The ancient Greeks had a significant presence in India during the Hellenistic period, which lasted from 323 BCE to about 30 BCE. This period saw the spread of Greek culture and influence throughout the eastern Mediterranean and beyond, as the empire of Alexander the Great and his successors reached as far as India.
The first settlements were likely established by Greek traders and mercenaries who accompanied Alexander’s armies on their conquests. The most famous of these settlements was the city of Alexandropolis, which was founded by Alexander himself in 326 BCE and was located in present-day Pakistan.
The Greeks in India also established cultural and economic ties with the local population. They introduced new crops and technologies and traded with the Indians for goods such as textiles and spices. The Greeks also intermarried with the local population and adopted Indian customs, leading to the creation of a unique Greek-Indian culture. They are even mentioned in various chapters of both Ramayana and Mahabharata, India’s great epic poems.
Another well documented example of Greek influence in India is the city of Taxila, which was a major center of trade and learning. The city was visited by Greek scholars such as the philosopher Aristotle and was known for its universities and libraries.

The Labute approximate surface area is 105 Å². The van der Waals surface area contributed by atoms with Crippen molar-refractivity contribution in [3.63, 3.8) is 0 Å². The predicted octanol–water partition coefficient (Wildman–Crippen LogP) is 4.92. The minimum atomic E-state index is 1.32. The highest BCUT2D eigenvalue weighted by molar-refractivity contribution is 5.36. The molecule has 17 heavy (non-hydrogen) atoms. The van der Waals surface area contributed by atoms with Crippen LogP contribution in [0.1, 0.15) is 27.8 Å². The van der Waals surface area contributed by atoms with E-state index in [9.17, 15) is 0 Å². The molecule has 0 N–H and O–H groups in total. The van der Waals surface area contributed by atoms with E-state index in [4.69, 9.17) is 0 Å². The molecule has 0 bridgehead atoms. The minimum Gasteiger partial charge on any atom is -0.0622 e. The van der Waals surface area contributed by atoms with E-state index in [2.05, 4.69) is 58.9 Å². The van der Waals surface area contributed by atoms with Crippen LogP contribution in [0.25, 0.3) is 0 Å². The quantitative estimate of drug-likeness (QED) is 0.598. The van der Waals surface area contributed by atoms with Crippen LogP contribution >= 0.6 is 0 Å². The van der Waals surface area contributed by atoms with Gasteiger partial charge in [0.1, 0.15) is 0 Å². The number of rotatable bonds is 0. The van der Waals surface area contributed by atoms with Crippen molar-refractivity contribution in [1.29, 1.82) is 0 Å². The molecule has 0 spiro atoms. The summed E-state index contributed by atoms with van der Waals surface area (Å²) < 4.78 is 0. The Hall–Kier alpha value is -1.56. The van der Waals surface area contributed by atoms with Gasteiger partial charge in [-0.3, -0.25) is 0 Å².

The region of Kashmir in India was once ruled by more than eleven Greek kings beginning in the second century BC and continued until the early first century AD. Even today Kashmiris refer to a person with a fair complexion and light-colored eyes as Yava (Ionian) based upon the features of the ancient Greek people from Ionia.
Also the Bactrian Greeks are said to have ruled over Gujarat under the famous Greek king Menander (Μένανδρος). Gujarat is still one of the most prosperous states in India. This rule is evidenced by many coins with Greek inscriptions.
“Surprisingly, the Greeks within India predominately followed Buddhism and Hinduism, two Indic faiths that gained popularity in Asia thanks to a large extent to the Greeks themselves.” This quote is by Arunansh B. Goswami, referenced below, who in his articles goes into details. One of which is that “The Buddhas of Bamiyan, which were destroyed by the Afghan Taliban, were an example of the Gandhara style of art, also called Greco-Buddhist art. It exhibited the influences of the Hellenistic styles of classical Greek sculptures.”
The presence of the Greeks in India eventually came to an end with the rise of the Roman Empire and the decline of the Hellenistic kingdoms. However, the legacy of the ancient Greeks in India can still be seen in the cultural and architectural remains that have been preserved to this day. Such as the temple at Martand shown above.
This article is based upon a ChatGTP enquiry and a series of articles in the Greek Reporter by Arunansh B. Goswami.